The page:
FAQs About Graduate-Level Writing Programs

If you have a question about writing programs that isn't addressed below, send it to faq [at] writehabit [dot] org.

What is an affiliated lit journal?

A literay journal that is run either in part or completely by graduate students. Student positions range from slush-pile readers to the editor.

What is a low-residency MFA program?

In low-residency programs, students and teachers only attend classes on campus about twice a year for week-long residencies. During the rest of the year, students work from home in close contact with writer-mentors. This is a great option for people who don't want to pack up their lives to pursue an MFA degree.

Why do so few programs offer a nonfiction track?

Some programs accept nonfiction students in the fiction track. If you're interested in a program that doesn't list nonfiction as a genre, contact the coordinator to find out more.

What is a teaching assistantship?

Teaching assistantships vary. Some programs require TAs to teach one to two classes a semester. Other TAs assist professors. To find out more, it's best to call a progam's coordinator.

What is a fellowship?

Fellowships vary. Some programs offer one or two fellowships on a competitive basis that come with a tuition waver and stipend but don't require students to do anything in return besides their studies. Some offer special teaching fellowships, such as teaching undergraduate creative writing classes instead of composition classes. To learn more about a program's fellowships, call and ask.

What is a stipend?

A stipend is the salary a student receives for teaching, research, or editorial services. Some stipends offer the additional benefit of health insurance, but not all.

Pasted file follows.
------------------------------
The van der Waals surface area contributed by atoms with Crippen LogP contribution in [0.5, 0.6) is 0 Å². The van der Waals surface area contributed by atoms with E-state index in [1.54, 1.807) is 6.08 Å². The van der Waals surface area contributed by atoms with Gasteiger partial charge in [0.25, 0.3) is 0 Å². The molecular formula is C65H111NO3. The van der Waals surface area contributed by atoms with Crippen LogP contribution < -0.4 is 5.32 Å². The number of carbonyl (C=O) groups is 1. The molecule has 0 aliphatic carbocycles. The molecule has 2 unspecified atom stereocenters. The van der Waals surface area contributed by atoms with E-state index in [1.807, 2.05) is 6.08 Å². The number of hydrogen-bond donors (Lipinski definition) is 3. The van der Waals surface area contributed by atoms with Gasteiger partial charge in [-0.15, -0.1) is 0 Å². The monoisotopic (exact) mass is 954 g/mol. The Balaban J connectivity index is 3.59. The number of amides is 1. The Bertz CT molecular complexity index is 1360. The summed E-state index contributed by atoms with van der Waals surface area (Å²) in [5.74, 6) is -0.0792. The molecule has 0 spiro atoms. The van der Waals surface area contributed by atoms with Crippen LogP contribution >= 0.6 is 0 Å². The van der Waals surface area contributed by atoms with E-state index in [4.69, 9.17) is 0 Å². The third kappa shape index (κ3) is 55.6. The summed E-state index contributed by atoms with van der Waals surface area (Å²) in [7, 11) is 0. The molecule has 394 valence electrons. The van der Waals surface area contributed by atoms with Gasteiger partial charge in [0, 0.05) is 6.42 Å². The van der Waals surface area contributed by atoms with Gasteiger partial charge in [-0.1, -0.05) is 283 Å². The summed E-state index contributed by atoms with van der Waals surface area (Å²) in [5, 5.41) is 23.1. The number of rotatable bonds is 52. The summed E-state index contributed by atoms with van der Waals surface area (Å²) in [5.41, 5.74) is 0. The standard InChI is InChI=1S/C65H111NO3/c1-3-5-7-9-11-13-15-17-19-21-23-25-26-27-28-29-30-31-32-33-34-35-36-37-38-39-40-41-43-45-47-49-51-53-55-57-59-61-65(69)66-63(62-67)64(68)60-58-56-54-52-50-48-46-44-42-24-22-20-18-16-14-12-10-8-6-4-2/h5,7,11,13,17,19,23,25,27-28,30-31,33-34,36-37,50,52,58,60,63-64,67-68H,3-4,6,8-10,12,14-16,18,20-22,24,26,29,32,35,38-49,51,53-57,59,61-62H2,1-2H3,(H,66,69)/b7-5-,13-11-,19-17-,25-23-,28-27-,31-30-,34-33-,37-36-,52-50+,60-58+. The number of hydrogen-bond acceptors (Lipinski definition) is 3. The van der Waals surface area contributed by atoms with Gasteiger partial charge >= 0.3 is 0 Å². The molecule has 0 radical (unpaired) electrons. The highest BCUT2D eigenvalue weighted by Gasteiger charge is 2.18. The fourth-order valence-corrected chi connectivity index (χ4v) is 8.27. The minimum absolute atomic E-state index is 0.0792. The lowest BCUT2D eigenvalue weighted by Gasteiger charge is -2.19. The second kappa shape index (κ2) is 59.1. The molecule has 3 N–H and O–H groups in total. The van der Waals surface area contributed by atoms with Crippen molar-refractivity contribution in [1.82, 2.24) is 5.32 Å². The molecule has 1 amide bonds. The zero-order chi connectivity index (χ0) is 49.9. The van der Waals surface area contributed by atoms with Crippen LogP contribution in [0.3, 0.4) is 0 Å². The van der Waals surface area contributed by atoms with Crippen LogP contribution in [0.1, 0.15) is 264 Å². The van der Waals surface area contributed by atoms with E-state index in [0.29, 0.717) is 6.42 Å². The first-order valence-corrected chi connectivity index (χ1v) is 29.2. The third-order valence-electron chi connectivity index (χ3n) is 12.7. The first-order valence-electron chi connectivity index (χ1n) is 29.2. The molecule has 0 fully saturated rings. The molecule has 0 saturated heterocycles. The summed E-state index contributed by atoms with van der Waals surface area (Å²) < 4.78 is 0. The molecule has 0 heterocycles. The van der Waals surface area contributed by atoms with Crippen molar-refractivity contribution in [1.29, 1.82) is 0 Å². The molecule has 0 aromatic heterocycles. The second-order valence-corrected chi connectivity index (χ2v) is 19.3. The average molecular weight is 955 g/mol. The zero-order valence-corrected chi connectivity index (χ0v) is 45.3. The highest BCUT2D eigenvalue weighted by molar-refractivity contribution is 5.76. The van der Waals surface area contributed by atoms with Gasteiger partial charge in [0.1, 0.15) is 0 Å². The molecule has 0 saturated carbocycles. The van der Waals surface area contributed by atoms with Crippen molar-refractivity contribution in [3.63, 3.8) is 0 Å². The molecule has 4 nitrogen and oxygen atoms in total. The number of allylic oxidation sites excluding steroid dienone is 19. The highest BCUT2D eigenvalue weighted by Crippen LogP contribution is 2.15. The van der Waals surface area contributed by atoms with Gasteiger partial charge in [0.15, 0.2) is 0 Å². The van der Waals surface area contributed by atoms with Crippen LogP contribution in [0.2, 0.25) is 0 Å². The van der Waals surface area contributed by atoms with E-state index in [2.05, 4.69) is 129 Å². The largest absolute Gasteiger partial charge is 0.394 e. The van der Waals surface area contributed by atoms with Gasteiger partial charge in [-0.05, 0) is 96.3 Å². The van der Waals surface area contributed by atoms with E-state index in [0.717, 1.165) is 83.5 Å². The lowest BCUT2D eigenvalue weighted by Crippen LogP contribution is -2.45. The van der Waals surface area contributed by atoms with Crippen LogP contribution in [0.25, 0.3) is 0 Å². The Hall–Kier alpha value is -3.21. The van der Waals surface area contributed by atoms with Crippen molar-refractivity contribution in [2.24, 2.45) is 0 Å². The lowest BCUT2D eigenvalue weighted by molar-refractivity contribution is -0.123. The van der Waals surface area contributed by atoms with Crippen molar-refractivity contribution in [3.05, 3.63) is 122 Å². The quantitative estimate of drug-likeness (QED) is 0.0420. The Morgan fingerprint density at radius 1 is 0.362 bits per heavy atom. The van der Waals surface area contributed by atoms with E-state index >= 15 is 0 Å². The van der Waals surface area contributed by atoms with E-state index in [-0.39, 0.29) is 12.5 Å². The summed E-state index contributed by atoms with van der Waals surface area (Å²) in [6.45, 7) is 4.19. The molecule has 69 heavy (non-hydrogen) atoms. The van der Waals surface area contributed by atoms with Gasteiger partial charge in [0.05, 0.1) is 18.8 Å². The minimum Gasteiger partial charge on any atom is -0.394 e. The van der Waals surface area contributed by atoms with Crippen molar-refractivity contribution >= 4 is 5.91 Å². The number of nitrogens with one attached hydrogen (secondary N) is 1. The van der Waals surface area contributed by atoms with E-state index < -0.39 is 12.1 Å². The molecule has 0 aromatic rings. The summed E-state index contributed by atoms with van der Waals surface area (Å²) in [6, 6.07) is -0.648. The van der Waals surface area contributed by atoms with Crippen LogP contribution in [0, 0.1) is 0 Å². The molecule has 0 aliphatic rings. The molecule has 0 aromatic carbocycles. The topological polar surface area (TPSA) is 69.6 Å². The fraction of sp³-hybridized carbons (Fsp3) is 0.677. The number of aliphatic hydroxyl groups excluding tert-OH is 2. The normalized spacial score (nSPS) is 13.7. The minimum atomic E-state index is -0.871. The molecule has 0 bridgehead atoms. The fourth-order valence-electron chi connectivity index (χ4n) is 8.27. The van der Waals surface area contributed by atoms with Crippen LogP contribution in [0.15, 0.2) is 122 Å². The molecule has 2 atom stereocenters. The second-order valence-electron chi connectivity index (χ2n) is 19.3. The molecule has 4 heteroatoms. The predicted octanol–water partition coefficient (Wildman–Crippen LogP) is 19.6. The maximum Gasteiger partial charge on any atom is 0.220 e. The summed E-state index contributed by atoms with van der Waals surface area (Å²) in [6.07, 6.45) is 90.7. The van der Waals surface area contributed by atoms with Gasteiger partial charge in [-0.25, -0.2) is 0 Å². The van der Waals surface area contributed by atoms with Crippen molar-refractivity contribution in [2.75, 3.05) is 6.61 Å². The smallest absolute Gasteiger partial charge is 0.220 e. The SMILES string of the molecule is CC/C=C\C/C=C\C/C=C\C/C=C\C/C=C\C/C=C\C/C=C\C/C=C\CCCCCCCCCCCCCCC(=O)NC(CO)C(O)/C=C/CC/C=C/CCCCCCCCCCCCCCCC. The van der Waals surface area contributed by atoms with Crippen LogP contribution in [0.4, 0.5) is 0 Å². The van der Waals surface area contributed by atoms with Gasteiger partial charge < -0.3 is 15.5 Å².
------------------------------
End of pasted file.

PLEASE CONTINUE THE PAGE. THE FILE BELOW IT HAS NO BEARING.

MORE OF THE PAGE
What is a tuition waver?

A tuition waver is an almost-free ride. Students who receive tution wavers do not have to pay tuition, but they typically have to pay graduate-school fees, such as recreation fees (to use the gym).

What do writers do with MFA degrees?

Some writers go on to teach. Others become editors. Many go back to what they did prior to graduate school. An MFA degree in creative writing doesn't qualify a person to do much more than teach at the college level. Experience working on a literary journal coupled with the degree will help open some doors in the publishing industry.

What is the likelihood of getting a teaching position in an undergraduate-level or a graduate-level creative writing program if you have an MFA degree?

Although there are more academic jobs than ever before due to the proliferation of MFA programs, there are also more writers with MFA degrees competing for these positions. One of the recipes to success includes an MFA degree, academic teaching experience, and a published book. Writers with the degree, a strong publication history in literary journals, and teaching experience sometimes find positions at small liberal arts colleges. However, there are many writers with all the right credentials who would like to be teaching but haven't had any luck.

Does a writer need an MFA degree to get ahead these days?

You don't need an MFA degree to be a successful writer. You need to write. A lot. That's really the only sure-fire way to succeed. MFA programs give writers time, community, mentors, and sometimes connections to editors and agents. To find out more about the balance of a program's offerings, talk to students to get the true story. Program coordinators are happy to put you in touch.

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